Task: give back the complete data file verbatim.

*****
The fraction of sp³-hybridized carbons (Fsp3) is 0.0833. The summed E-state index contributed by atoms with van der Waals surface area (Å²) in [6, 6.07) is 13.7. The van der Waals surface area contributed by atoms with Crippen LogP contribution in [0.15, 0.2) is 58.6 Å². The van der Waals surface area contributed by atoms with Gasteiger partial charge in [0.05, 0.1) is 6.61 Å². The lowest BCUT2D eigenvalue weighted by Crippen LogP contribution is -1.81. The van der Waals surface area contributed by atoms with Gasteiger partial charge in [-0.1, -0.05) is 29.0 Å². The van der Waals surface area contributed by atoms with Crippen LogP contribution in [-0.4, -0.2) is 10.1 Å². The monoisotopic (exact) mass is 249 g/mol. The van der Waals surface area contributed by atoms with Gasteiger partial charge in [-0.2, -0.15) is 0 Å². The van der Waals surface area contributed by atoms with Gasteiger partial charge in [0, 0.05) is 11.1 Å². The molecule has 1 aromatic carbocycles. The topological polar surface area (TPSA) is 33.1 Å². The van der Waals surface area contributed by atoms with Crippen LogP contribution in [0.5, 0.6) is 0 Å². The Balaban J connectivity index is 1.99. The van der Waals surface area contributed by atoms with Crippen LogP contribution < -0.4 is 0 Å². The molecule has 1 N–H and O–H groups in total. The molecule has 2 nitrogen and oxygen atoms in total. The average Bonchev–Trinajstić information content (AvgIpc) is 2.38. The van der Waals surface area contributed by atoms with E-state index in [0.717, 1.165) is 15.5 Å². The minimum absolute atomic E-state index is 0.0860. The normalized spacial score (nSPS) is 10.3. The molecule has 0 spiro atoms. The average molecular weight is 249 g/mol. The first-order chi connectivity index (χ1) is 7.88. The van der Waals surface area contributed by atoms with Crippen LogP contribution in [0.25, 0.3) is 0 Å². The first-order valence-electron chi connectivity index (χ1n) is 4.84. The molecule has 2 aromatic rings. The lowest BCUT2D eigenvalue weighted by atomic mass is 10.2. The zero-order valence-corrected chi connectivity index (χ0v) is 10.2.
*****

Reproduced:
The fraction of sp³-hybridized carbons (Fsp3) is 0.0833. The summed E-state index contributed by atoms with van der Waals surface area (Å²) in [6, 6.07) is 13.7. The van der Waals surface area contributed by atoms with Crippen LogP contribution in [0.15, 0.2) is 58.6 Å². The van der Waals surface area contributed by atoms with Gasteiger partial charge in [0.05, 0.1) is 6.61 Å². The lowest BCUT2D eigenvalue weighted by Crippen LogP contribution is -1.81. The van der Waals surface area contributed by atoms with Gasteiger partial charge in [-0.1, -0.05) is 29.0 Å². The van der Waals surface area contributed by atoms with Crippen LogP contribution in [-0.4, -0.2) is 10.1 Å². The monoisotopic (exact) mass is 249 g/mol. The van der Waals surface area contributed by atoms with Gasteiger partial charge in [-0.2, -0.15) is 0 Å². The van der Waals surface area contributed by atoms with Gasteiger partial charge in [0, 0.05) is 11.1 Å². The molecule has 1 aromatic carbocycles. The topological polar surface area (TPSA) is 33.1 Å². The van der Waals surface area contributed by atoms with Crippen LogP contribution in [0.5, 0.6) is 0 Å². The Balaban J connectivity index is 1.99. The van der Waals surface area contributed by atoms with Crippen LogP contribution < -0.4 is 0 Å². The molecule has 1 N–H and O–H groups in total. The molecule has 2 nitrogen and oxygen atoms in total. The average Bonchev–Trinajstić information content (AvgIpc) is 2.38. The van der Waals surface area contributed by atoms with E-state index in [0.717, 1.165) is 15.5 Å². The minimum absolute atomic E-state index is 0.0860. The normalized spacial score (nSPS) is 10.3. The molecule has 0 spiro atoms. The average molecular weight is 249 g/mol. The first-order chi connectivity index (χ1) is 7.88. The van der Waals surface area contributed by atoms with Crippen LogP contribution in [0.25, 0.3) is 0 Å². The first-order valence-electron chi connectivity index (χ1n) is 4.84. The molecule has 2 aromatic rings. The lowest BCUT2D eigenvalue weighted by atomic mass is 10.2. The zero-order valence-corrected chi connectivity index (χ0v) is 10.2.